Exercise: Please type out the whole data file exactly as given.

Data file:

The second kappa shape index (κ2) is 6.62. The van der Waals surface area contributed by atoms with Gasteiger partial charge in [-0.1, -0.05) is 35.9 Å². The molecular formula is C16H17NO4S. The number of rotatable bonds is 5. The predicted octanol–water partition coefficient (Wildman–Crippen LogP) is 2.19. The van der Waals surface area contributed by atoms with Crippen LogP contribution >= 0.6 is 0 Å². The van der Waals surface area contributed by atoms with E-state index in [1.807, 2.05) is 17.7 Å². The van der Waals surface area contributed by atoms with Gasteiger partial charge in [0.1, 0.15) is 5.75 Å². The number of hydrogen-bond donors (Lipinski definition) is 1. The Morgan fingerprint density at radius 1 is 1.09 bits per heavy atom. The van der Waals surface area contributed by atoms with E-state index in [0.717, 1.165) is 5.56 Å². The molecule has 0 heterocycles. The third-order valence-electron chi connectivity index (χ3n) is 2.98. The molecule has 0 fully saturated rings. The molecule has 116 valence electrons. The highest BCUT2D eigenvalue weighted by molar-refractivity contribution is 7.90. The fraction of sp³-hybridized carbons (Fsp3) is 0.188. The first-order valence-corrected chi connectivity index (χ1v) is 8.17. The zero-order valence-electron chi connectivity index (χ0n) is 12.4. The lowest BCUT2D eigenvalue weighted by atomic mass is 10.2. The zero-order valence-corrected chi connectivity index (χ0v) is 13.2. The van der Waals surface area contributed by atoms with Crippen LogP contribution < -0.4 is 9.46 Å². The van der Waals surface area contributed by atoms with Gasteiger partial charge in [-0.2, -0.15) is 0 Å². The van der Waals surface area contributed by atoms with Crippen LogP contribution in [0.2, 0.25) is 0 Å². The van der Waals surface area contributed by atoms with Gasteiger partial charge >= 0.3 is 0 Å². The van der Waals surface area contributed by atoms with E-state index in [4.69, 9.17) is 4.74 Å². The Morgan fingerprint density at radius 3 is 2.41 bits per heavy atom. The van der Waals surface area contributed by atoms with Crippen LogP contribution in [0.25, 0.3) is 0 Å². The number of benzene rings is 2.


The second kappa shape index (κ2) is 6.62. The van der Waals surface area contributed by atoms with Gasteiger partial charge in [-0.1, -0.05) is 35.9 Å². The molecular formula is C16H17NO4S. The number of rotatable bonds is 5. The predicted octanol–water partition coefficient (Wildman–Crippen LogP) is 2.19. The van der Waals surface area contributed by atoms with Crippen LogP contribution >= 0.6 is 0 Å². The van der Waals surface area contributed by atoms with E-state index in [1.807, 2.05) is 17.7 Å². The van der Waals surface area contributed by atoms with Gasteiger partial charge in [0.1, 0.15) is 5.75 Å². The number of hydrogen-bond donors (Lipinski definition) is 1. The Morgan fingerprint density at radius 1 is 1.09 bits per heavy atom. The van der Waals surface area contributed by atoms with E-state index in [0.717, 1.165) is 5.56 Å². The molecule has 0 heterocycles. The third-order valence-electron chi connectivity index (χ3n) is 2.98. The molecule has 0 fully saturated rings. The molecule has 116 valence electrons. The highest BCUT2D eigenvalue weighted by molar-refractivity contribution is 7.90. The fraction of sp³-hybridized carbons (Fsp3) is 0.188. The first-order valence-corrected chi connectivity index (χ1v) is 8.17. The zero-order valence-electron chi connectivity index (χ0n) is 12.4. The lowest BCUT2D eigenvalue weighted by atomic mass is 10.2. The zero-order valence-corrected chi connectivity index (χ0v) is 13.2. The van der Waals surface area contributed by atoms with Crippen LogP contribution < -0.4 is 9.46 Å². The van der Waals surface area contributed by atoms with Gasteiger partial charge in [-0.2, -0.15) is 0 Å². The van der Waals surface area contributed by atoms with Crippen LogP contribution in [0.2, 0.25) is 0 Å². The van der Waals surface area contributed by atoms with Gasteiger partial charge >= 0.3 is 0 Å². The van der Waals surface area contributed by atoms with E-state index in [4.69, 9.17) is 4.74 Å². The Morgan fingerprint density at radius 3 is 2.41 bits per heavy atom. The van der Waals surface area contributed by atoms with Crippen LogP contribution in [0.25, 0.3) is 0 Å². The number of benzene rings is 2.